Application of high throughput sequencing in selection of RNA aptamers

Date of Award


Degree Type


Degree Name

Doctor of Philosophy (PhD)




Philip N. Borer

Second Advisor

John M. Belote

Third Advisor

Mark S. Brainman


RNA aptamers, Oligonucleotide, Selection cycles, High throughput sequencing, FIXa

Subject Categories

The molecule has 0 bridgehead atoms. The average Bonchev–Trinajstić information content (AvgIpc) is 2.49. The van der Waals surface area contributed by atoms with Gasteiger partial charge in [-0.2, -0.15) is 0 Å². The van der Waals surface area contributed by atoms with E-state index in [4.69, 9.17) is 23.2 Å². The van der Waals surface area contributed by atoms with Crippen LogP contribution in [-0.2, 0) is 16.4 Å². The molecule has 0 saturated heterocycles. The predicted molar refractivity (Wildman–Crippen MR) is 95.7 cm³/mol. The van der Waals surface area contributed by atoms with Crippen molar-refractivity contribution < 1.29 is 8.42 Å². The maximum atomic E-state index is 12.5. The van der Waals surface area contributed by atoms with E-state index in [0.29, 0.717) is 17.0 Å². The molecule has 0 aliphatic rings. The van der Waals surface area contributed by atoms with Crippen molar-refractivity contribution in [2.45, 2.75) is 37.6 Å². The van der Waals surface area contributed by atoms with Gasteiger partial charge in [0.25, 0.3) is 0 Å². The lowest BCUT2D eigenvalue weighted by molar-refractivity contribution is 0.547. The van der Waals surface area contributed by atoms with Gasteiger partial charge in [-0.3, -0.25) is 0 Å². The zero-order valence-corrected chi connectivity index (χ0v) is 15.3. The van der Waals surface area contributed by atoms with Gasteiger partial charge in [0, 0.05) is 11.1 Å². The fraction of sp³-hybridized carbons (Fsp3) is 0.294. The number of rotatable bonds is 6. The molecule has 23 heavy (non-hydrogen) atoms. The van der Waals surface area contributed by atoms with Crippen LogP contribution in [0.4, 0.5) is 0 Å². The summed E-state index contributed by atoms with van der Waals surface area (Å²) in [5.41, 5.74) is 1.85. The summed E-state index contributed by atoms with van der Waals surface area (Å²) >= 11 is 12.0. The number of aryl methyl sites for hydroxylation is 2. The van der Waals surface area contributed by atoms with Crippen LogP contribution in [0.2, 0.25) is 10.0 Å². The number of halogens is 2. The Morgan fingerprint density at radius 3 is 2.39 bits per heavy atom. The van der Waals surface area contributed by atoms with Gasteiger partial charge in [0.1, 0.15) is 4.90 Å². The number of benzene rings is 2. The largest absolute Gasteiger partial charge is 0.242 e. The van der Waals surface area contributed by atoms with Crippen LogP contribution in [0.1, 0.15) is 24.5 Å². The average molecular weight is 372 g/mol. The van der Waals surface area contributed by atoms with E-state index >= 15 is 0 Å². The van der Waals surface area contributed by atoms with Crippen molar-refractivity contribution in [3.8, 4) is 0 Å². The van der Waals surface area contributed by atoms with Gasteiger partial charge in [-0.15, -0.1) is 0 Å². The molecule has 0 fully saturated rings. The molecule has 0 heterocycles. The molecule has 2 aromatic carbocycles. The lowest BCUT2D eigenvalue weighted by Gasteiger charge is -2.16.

Aptamers are discovered from random oligonucleotide libraries by an in vitro selection process, usually called SELEX (Systematic Evolution of Ligands by EXponential enrichment). The conventional SELEX method usually takes multiple rounds of selection and amplification, which are labor-intensive and time-consuming. Recently developed high-throughput sequencing (HTS) technologies could offer great advantages in aptamer discovery. Here we demonstrated the application of HTS in the selection of RNA aptamers, which dramatically reduced the number of selection cycles and greatly shortened the discovery process. Over-represented libraries were selected against the target, followed by HTS, where aptamer candidates were revealed by counting their frequency of occurrence. In fact, the known RNA aptamer for human factor IXa (FIXa) was successfully selected from the over-represented m=16 chimeric library after a single round of selection. This successful single-pass aptamer selection could be attributed to three factors: over-representation in the initial library; efficient separation in the partitioning step and the massive number of sequences generated by HTS. An unprecedented family of aptamers for FIXa with relatively high affinity ( K d = 220∼1100 nM) was indentified from the sparsely represented RNA library with m=35 in two rounds of selection, where the first round of selection was performed to reduce complexity and give the subpool over-representation. Three aptamers demonstrated substantial inhibition of FIXa activity. These new m=35 RNA aptamers are all consistent with an aptamer motif, Q1-L1-Q2-L2-Q3-L3-Q4-Tail, and they probably form a quadruplex. Although observed with low counts, the top sequences selected for FIXa from an m=22 RNA library could form the same qudraplex motif as the new m=35 RNA aptamer sequences. It appears that the qudraplex motif is favored by FIXa under current library design and selection conditions.


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